Five questions with Cinfed’s Jay Sigler about the company’s move to Oakley.
One of Greater Cincinnati’s largest credit unions has new visibility thanks to a major investment in a new, full-service branch and headquarters in Oakley Pointe.
Cinfed Federal Credit Union, which has 33,000 members and about $400 million in assets, moved into the new two-story building at Ibsen and Kennedy avenues this spring. It consolidates two smaller administrative offices downtown.
“For our membership it provides significantly better presence in Greater Cincinnati and greatly increased visibility,” says Jay Sigler, CEO.
The location off Interstate 71 is centrally located within Cinfed’s charter area of Hamilton, Boone, Kenton and Campbell counties. Started in 1934, Cinfed today has eight area offices.
With so many banking options available today, what’s the value proposition for credit unions?
The big difference is in the ownership and management. Our board of directors are volunteers and we’re a cooperative so we don’t have shareholders. Instead of trying to generate a return for our shareholders, we give our return to our members in the form of better interest rates on deposits and lower fees and rates on loans.
Is Cinfed’s membership open to the public?
Four years ago we converted from closed membership to a community-based credit union. Membership is open to anyone who lives, works, worships, goes to school or regularly does business in Hamilton, Boone, Kenton and Campbell counties. And certainly anybody in Butler, Warren or Clermont counties who does any of those things in Hamilton County can be a member. At this point most credit unions are open to the entire community.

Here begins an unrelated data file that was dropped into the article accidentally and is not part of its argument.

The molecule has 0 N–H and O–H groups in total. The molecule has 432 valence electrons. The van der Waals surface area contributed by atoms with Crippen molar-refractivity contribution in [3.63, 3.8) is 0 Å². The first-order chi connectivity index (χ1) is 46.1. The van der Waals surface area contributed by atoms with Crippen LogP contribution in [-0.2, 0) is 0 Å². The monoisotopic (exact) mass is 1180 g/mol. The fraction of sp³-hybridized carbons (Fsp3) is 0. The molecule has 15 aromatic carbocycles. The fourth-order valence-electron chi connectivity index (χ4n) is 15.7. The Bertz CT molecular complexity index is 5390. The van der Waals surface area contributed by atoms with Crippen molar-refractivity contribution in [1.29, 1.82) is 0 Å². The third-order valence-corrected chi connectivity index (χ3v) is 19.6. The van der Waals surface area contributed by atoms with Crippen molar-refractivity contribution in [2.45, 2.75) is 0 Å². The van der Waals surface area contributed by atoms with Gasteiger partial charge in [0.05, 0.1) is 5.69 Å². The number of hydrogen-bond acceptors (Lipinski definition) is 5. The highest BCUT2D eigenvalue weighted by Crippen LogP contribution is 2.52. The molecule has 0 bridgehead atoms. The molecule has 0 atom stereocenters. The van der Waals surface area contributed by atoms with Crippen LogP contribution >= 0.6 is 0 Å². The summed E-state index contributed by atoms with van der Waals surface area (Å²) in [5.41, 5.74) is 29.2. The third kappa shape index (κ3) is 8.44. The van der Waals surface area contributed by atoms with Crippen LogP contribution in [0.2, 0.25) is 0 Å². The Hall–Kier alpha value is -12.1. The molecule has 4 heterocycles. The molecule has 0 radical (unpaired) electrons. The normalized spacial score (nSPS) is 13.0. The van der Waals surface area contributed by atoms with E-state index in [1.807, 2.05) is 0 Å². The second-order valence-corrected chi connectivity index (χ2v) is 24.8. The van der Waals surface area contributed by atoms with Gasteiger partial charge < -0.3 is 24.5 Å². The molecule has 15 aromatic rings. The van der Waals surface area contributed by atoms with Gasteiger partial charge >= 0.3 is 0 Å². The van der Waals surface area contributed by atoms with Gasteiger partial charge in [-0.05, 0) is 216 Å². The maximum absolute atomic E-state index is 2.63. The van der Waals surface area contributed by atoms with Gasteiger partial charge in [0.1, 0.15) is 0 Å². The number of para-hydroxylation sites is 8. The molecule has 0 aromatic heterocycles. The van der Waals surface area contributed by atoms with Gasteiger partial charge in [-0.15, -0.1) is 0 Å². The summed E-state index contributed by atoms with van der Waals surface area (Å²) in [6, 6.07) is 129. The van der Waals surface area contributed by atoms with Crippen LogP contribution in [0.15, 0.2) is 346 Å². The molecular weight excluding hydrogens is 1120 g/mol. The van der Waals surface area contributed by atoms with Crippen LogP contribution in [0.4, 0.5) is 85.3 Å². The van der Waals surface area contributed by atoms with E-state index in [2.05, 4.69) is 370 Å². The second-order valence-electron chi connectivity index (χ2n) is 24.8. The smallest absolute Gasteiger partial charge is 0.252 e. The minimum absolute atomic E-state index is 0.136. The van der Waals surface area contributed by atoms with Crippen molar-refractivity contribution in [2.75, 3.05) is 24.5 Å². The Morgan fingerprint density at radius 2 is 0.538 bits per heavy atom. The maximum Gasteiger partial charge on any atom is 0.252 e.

What is Cinfed’s growth plan?
We offer a full line of services: Mortgages, auto loans, consumer loans as well as a fair amount of commercial lending. Our plan is to grow in all those areas. We need a good mix of loans on our balance sheet. We have solid checking account products, online banking and mobile deposits and good credit card products. Nearly everything a larger bank would have.
What are some of the challenges credit unions face today?
Certainly making people aware they can join is one. And compliance and regulations are expensive. The low interest rate environment we find ourselves in today is not our favorite. Our margins are squeezed in a low interest rate environment. There’s not a lot of spread where we try to make a living.
What’s your background and how did you get into banking?
I grew up in Wooster, Ohio, and graduated from Bowling Green State University with an undergraduate and MBA degree. After living in Washington State for a while, we moved back here to be closer to family. I joined Cinfed 15 years ago as vice president of accounting and was named CEO in 2011.
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